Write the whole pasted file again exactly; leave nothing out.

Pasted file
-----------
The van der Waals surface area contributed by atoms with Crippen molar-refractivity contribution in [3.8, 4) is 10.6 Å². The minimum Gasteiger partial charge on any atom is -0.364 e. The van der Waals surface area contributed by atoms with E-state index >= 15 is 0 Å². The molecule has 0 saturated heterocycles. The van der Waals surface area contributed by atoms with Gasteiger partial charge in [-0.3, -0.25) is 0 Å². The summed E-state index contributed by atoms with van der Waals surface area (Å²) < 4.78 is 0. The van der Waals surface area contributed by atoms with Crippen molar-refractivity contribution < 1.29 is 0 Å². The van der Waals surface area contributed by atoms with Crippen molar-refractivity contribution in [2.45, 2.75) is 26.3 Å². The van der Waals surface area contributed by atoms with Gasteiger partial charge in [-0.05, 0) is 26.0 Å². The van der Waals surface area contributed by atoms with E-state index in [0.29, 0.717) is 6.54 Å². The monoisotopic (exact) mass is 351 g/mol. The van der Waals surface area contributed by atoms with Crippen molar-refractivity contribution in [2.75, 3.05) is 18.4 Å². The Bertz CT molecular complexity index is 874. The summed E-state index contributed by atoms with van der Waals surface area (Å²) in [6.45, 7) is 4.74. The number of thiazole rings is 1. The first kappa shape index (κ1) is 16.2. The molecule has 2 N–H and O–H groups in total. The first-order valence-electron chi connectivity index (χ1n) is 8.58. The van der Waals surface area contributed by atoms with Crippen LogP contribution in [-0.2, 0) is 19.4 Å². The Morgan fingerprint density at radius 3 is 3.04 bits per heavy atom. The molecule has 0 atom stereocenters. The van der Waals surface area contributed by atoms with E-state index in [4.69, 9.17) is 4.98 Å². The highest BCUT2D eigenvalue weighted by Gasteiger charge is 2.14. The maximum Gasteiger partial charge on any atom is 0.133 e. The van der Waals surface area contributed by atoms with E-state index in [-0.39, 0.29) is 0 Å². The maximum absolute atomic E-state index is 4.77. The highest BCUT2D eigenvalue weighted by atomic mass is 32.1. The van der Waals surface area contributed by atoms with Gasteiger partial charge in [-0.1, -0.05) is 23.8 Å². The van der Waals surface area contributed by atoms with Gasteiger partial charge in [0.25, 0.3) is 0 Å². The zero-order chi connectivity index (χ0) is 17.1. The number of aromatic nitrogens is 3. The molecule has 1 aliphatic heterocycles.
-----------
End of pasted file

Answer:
The van der Waals surface area contributed by atoms with Crippen molar-refractivity contribution in [3.8, 4) is 10.6 Å². The minimum Gasteiger partial charge on any atom is -0.364 e. The van der Waals surface area contributed by atoms with E-state index >= 15 is 0 Å². The molecule has 0 saturated heterocycles. The van der Waals surface area contributed by atoms with Gasteiger partial charge in [-0.3, -0.25) is 0 Å². The summed E-state index contributed by atoms with van der Waals surface area (Å²) < 4.78 is 0. The van der Waals surface area contributed by atoms with Crippen molar-refractivity contribution < 1.29 is 0 Å². The van der Waals surface area contributed by atoms with Crippen molar-refractivity contribution in [2.45, 2.75) is 26.3 Å². The van der Waals surface area contributed by atoms with Gasteiger partial charge in [-0.05, 0) is 26.0 Å². The van der Waals surface area contributed by atoms with E-state index in [0.29, 0.717) is 6.54 Å². The monoisotopic (exact) mass is 351 g/mol. The van der Waals surface area contributed by atoms with Crippen molar-refractivity contribution in [2.75, 3.05) is 18.4 Å². The Bertz CT molecular complexity index is 874. The summed E-state index contributed by atoms with van der Waals surface area (Å²) in [6.45, 7) is 4.74. The number of thiazole rings is 1. The first kappa shape index (κ1) is 16.2. The molecule has 2 N–H and O–H groups in total. The first-order valence-electron chi connectivity index (χ1n) is 8.58. The van der Waals surface area contributed by atoms with Crippen LogP contribution in [-0.2, 0) is 19.4 Å². The Morgan fingerprint density at radius 3 is 3.04 bits per heavy atom. The molecule has 0 atom stereocenters. The van der Waals surface area contributed by atoms with E-state index in [4.69, 9.17) is 4.98 Å². The highest BCUT2D eigenvalue weighted by Gasteiger charge is 2.14. The maximum Gasteiger partial charge on any atom is 0.133 e. The van der Waals surface area contributed by atoms with E-state index in [-0.39, 0.29) is 0 Å². The maximum absolute atomic E-state index is 4.77. The highest BCUT2D eigenvalue weighted by atomic mass is 32.1. The van der Waals surface area contributed by atoms with Gasteiger partial charge in [-0.1, -0.05) is 23.8 Å². The van der Waals surface area contributed by atoms with Gasteiger partial charge in [0.25, 0.3) is 0 Å². The zero-order chi connectivity index (χ0) is 17.1. The number of aromatic nitrogens is 3. The molecule has 1 aliphatic heterocycles.